Use this URL to cite or link to this record in EThOS: https://ethos.bl.uk/OrderDetails.do?uin=uk.bl.ethos.755413
Title: Effects of vagus nerve stimulation on ventricular electrophysiology and nitric oxide release
Author: Pongpaopattanakul, Pott
ISNI:       0000 0004 7428 4085
Awarding Body: University of Leicester
Current Institution: University of Leicester
Date of Award: 2018
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Abstract:
Autonomic imbalance is a known hallmark of heart failure (HF). Patients are prone to a sudden cardiac death (SCD) as a result of lethal arrhythmias. Our group has previously shown that vagus nerve stimulation (VNS) protects the heart against ventricular fibrillation (VF) via a nitric oxide (NO) pathway which could be relevant in HF. Clinical studies using vagus nerve stimulators in HF have produced ambiguous outcomes and it has been questioned whether an adequate level of stimulation was actually achieved which raises the question as to the optimal stimulation parameters needed to produce relevant functional effects. In this thesis, the effects of different parameters of VNS on cardiac electrophysiology and NO release were assessed. Hearts from adult male New Zealand White rabbits were procured for dual-innervated Langendorff perfused preparations ex vivo. The cervical vagus was unilaterally stimulated with different voltages, frequencies, and pulse widths. Heart rate (HR), ventricular electrophysiology parameters and NO release in the left ventricle were measured. Results demonstrated an anti-arrhythmic benefit of VNS in all stimulations with involvement of NO release during VNS that protects the heart through the action potential duration restitution mechanism. Data also suggested that NO was released from the neural components within the intra-cardiac nervous system. For VNS parameters, the high amplitude voltage affected the level of HR reduction more but not the level of NO release. In contrast, high frequency VNS, even at very low voltages, alters NO release whilst causing relatively little changes in HR. This current finding confirmed the HR independent protection of VNS and also suggested an importance of stimulation frequency to cause NO release in this action. Low strength voltage with high frequency VNS was suggested as an optimal setting to be translated to the clinical use to prevent SCD in HF patients.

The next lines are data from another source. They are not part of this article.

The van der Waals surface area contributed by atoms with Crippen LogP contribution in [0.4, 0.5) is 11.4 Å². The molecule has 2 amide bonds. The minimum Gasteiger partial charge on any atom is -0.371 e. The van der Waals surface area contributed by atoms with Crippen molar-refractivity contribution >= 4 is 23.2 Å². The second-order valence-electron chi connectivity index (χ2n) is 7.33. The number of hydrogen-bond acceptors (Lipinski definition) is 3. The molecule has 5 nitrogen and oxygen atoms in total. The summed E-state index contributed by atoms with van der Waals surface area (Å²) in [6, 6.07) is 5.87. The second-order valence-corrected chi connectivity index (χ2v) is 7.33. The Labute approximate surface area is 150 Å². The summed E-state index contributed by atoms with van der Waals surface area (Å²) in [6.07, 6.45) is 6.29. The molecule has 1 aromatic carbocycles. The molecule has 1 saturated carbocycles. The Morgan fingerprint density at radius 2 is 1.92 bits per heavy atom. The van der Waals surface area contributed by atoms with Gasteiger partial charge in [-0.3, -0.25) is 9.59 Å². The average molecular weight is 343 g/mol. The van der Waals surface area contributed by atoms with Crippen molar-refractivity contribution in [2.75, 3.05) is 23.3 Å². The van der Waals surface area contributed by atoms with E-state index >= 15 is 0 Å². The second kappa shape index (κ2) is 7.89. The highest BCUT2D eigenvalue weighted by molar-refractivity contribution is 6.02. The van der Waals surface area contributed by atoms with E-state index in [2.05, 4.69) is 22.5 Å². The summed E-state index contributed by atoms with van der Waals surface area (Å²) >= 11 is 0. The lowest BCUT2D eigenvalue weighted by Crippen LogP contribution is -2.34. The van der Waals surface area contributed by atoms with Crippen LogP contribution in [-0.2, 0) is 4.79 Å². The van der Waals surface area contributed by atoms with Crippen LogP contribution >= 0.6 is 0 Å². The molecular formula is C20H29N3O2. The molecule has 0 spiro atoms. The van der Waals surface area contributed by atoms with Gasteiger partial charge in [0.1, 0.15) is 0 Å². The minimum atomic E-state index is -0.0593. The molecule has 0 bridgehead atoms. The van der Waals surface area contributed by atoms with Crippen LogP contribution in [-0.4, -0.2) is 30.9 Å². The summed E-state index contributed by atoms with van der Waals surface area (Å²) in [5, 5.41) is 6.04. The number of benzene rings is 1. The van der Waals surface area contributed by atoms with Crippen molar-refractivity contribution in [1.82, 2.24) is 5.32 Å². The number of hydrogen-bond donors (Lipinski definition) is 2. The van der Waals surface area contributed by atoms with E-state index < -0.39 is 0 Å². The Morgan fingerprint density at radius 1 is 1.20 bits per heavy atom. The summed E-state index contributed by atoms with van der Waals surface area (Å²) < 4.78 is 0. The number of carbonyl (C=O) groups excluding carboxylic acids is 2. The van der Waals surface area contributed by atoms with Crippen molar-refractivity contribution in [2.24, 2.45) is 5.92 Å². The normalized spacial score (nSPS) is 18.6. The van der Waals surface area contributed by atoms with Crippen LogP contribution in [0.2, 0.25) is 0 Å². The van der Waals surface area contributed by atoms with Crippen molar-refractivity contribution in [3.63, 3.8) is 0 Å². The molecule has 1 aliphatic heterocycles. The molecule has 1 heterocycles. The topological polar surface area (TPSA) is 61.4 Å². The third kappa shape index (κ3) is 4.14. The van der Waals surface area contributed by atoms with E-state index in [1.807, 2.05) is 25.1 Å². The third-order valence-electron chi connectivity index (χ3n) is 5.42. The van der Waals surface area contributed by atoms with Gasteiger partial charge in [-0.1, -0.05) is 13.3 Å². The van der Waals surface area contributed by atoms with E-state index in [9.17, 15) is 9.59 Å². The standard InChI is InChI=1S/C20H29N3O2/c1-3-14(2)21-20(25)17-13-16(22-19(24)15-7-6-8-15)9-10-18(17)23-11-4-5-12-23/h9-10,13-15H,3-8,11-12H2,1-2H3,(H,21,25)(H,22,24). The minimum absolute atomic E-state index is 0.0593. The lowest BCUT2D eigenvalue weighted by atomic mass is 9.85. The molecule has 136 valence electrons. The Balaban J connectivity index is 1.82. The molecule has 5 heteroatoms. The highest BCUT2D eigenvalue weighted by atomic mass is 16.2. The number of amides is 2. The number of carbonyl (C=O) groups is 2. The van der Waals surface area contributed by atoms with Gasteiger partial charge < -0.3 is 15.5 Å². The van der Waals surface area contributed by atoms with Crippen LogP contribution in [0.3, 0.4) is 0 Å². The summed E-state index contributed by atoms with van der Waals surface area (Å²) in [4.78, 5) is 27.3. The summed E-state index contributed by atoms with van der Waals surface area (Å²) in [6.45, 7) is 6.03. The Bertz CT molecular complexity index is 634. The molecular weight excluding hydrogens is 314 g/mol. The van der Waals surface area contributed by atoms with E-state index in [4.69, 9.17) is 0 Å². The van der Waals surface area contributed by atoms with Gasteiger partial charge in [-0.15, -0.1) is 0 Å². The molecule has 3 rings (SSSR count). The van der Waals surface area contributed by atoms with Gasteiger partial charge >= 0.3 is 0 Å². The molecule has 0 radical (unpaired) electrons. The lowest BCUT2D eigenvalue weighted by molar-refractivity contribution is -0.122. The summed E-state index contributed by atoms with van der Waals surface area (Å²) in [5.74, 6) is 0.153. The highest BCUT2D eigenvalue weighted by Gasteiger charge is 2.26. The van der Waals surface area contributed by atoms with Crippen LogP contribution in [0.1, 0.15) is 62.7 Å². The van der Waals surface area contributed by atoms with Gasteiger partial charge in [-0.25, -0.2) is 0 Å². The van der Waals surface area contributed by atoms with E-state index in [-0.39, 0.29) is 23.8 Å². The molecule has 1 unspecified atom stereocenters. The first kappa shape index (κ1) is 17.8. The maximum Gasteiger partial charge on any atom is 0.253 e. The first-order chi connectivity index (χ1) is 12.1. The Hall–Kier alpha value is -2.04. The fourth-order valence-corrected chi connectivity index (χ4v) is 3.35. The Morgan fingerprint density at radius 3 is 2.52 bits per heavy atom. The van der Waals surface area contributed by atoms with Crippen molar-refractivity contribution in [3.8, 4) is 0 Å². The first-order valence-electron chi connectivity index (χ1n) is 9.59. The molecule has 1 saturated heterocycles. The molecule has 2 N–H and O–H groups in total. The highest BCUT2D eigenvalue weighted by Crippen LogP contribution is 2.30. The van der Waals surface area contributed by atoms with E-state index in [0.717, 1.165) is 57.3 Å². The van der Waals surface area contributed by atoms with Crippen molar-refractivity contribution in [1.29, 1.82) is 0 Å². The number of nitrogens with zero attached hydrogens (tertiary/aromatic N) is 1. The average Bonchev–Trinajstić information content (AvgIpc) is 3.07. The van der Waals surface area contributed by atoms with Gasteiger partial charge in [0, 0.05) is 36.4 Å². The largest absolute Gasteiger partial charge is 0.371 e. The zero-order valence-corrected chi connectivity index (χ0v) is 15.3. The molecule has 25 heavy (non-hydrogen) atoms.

Supervisor: Ng, G. André ; Rainbow, Rich Sponsor: Not available
Qualification Name: Thesis (Ph.D.) Qualification Level: Doctoral
EThOS ID: uk.bl.ethos.755413  DOI: Not available
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